The Humility of Daniel

Before I say anything, I need to apologize for vanishing these last couple of weeks. What with the holidays and Passion last week, I found myself a little all over the place. It was difficult for me to find time to write. I’ve been more than inconsistent lately. I’m working on that.

Anyway:

I love the story of Daniel. Every now and again, I find myself going back to it and discovering key moments where Daniel demonstrates great faith and trust in his God. Of the people in the Old Testament, I consider Daniel to be one of the most incredible men of God.

After he, Hananiah, Mishael, and Azariah (Shadrach, Meshach, and Abednego) became key members in King Nebuchadnezzar’s court, the king sent out a frustrated decree that called for the astrologers and wise men to come an interpret his dream. Anyone who interpreted his dream falsely, however, would be executed. So, there was a catch. The interpreter had to be able to interpret the dream without Nebuchadnezzar even relaying the dream to his advisers. This task, of course, was impossible, and the king revealed his anger by issuing an executive order that all of the wise men be killed.

Daniel and his friends were a part of that group.

Now, when the commander of the king’s guard came to carry out the order, Daniel was able to buy them some time. Daniel immediately went to his friends, and he did not begin plotting or scheming. Without hesitating, Daniel went to the God of heaven and begged for mercy so that he might be able to interpret the dream and satisfy the king’s requirement. And without hesitating, God heard Daniel’s plea by giving him a vision that night as he slept. Again without hesitating, Daniel and his comrades gave glory to God.

Daniel demonstrated his fearlessness by going before the king, prepared to interpret the dream of an angry man who was prepared to slaughter several people over this troubling vision. Now, Daniel had the fullest confidence that God had indeed provided a clear, accurate vision and interpretation of the dream. Yet, he went before the king in absolute humility with a reply that always shocks me when I read it.

Daniel replied, “There are no wise men, enchanters, magicians, or fortune-tellers who can reveal the king’s secret. But there is a God in heaven who reveals secrets, and he has shown King Nebuchadnezzar what will happen in the future. Now I will tell you your dream and the visions you saw as you lay on your bed.”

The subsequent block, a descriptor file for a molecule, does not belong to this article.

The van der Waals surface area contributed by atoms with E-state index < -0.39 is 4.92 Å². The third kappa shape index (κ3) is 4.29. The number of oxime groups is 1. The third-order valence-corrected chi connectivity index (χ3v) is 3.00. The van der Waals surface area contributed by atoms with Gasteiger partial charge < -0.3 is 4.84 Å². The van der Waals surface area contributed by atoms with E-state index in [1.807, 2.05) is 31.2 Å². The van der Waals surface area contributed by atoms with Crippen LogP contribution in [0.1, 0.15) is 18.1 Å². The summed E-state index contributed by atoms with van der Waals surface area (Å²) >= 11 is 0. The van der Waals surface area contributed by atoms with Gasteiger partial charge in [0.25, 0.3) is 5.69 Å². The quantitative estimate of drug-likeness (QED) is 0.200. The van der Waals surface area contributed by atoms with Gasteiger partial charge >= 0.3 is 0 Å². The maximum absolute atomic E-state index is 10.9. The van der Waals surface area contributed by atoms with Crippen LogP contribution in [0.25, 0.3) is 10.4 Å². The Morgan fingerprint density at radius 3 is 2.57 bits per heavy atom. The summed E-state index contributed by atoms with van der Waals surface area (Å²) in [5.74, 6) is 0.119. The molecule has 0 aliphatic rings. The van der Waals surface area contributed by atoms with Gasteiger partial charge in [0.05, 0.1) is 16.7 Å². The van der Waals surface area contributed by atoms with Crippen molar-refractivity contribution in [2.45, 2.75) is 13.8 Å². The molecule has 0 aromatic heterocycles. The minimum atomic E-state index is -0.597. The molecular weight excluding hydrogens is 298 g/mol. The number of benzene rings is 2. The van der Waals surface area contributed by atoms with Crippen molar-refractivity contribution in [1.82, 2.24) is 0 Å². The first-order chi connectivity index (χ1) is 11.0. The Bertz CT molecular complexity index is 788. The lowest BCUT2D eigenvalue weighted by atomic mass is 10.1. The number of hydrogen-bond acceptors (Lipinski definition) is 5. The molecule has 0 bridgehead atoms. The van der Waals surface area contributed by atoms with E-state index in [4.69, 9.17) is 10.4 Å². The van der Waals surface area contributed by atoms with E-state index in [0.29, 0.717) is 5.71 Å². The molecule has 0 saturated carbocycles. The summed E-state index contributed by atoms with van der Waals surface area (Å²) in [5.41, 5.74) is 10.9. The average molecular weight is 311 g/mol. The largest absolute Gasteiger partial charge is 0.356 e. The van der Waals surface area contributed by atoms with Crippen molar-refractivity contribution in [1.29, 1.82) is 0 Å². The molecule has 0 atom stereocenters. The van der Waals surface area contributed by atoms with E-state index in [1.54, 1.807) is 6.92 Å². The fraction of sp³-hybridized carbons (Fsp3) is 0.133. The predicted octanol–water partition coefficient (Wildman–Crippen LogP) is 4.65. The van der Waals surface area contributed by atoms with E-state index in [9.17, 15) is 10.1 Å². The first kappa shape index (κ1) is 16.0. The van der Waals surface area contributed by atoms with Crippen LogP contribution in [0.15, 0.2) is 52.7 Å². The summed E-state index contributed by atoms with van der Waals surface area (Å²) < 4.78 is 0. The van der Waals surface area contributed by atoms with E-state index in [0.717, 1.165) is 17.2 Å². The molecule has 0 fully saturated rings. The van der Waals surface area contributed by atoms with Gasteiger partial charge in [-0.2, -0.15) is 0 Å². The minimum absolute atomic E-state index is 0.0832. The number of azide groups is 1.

Daniel 2:27-28

Daniel could have entered the king’s court in a fervor as he attempted to save the lives of himself and all of the other wise men of Babylon. He remains calm and cool, though, and he does not fail to acknowledge the power and role of God in his story. When Daniel speaks to the king, he does not even mention his own name. He not only puts God ahead of himself (which seems totally logical), he also puts the Nebuchadnezzar ahead of himself when he says that God revealed the future to him even though it was Daniel who was about to provide the interpretation.

Daniel remained humble even though God was using him and would continue to use him in an amazing way. He always put God above himself. He recognized His sovereignty and never shied away from faithfulness in his relationship with God even when it threatened his life.

Daniel’s reaction to constantly understand his relationship between God’s sovereignty and his subservience demonstrates the grip the Daniel had on his pride.

In the church, the sin of pride is usually a slippery thing. It often evades detection, and it is usually left out during those moments of confession. But if we look at the life of Daniel, we see that he took credit for nothing. He gave God glory in moments where we would expect him to take at least a little bit of credit. Instead, he constantly lowers himself and demonstrates full humility.

Human nature automatically rebels against humility. At least, it never goes to the lengths that Daniel goes to in order to ensure that others get recognition. How often does the Christian forget the temptation of pride? It creeps in and attempts to steal glory from God. It makes the life of the individual just that – the life of the individual. Pride revels in its successes and belittles the achievements of others. Even if it is not an attitude that is overt or outspoken, it can be an inward attitude that deters the health of the spirit.

The humility of Daniel not only strove to highlight the importance and magnificence of God, it put itself below the king even when God had revealed the interpretation of the dream to Daniel. Even if glory-seeking may not seem apparent, how often does the inward attitude of pride take over our inner thoughts? It is a battle that needs to be recognized and fought.

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